It could be sell time for two big groups of metro Phoenix homeowners.
Many Canadians and institutional investors bought bargain foreclosure homes in the Valley during the crash. Now, they are poised to make a lot of money on metro Phoenix housing.
Canadians went on a U.S. buying spree that peaked in 2011, when the loonie was worth more than the dollar. They were behind 6 percent of all Valley home purchases then.
But that currency exchange has shifted.
“Today, the stronger U.S. dollar buys 1.29 Canadian dollars, turning our Canadian friends into mostly sellers rather than buyers,” veteran real-estate analyst Tom Ruff said Wednesday.
That means that if a Canadian sold a home here for 300,000 U.S. dollars, it would be worth almost 390,000 Canadian dollars. And vice-versa.
Ruff, who works for The Information Market, is also author of the Arizona Regional Multiple Listing Service’s monthly Stat report.
He has been tracking north-of-the-border addresses on property records, concluding that for every Canadian buying a metro Phoenix home now, another nine others are selling.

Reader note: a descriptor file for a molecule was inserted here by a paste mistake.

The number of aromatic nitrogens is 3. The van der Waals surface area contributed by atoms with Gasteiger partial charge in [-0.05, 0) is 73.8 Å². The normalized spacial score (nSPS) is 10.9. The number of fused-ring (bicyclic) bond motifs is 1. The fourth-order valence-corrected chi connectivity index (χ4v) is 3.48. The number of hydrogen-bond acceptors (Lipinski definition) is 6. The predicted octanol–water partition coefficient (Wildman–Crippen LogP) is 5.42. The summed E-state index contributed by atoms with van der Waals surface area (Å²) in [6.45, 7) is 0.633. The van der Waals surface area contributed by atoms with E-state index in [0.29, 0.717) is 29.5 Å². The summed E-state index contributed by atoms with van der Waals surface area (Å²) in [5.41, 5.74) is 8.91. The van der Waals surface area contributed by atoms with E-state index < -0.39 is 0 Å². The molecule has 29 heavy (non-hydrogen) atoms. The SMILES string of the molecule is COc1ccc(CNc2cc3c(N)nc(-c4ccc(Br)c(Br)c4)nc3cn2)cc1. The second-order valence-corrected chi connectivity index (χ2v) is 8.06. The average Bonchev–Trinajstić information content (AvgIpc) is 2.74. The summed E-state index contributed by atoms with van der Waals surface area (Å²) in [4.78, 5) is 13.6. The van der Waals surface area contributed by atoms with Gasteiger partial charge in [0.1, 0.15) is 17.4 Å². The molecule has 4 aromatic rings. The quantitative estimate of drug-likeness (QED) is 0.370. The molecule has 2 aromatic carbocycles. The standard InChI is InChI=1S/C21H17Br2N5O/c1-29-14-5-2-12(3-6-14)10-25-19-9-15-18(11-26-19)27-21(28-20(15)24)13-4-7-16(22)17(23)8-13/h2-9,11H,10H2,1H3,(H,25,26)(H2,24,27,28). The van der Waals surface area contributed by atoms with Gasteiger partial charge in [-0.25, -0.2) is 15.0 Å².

About 65 percent of those Canadian homeowners bought between 2009 and 2013, according to his research.
Big institutional investors, who paid cash for Valley homes and turned them into lucrative rentals, also could start selling at least some of their Phoenix houses soon, Ruff said.
These buyers are backed by Wall Street and venture-capital money. They now own about 12,629 houses across metro Phoenix , according to Ruff’s latest count.
But institutional homeowners are losing renters as more people opt to buy.
Many people who lost houses to foreclosure during the crash had to rent, but now their credit has rebounded so they can tap low interest rates to buy.
Institutional investors Colony Starwood Homes, Invitation Homes and American Homes 4 Rent all report losing more than 20 percent of their renters nationally as those folks decide to buy, Ruff said.
All three investors have big stakes in metro Phoenix.
The Valley’s median home price has more than doubled since 2011. So Canadians and institutional investors are likely going make hefty profit on their Phoenix houses.
Many of the rental houses owned by institutional investors in the Valley were bought for less than $150,000 and could now sell for double that.
It's a good thing there's a shortage of metro Phoenix homes for sale under $350,000.
Still, I hope they don’t all try to sell at once. That could produce a glut of homes for sale, potentially hurting all our home values.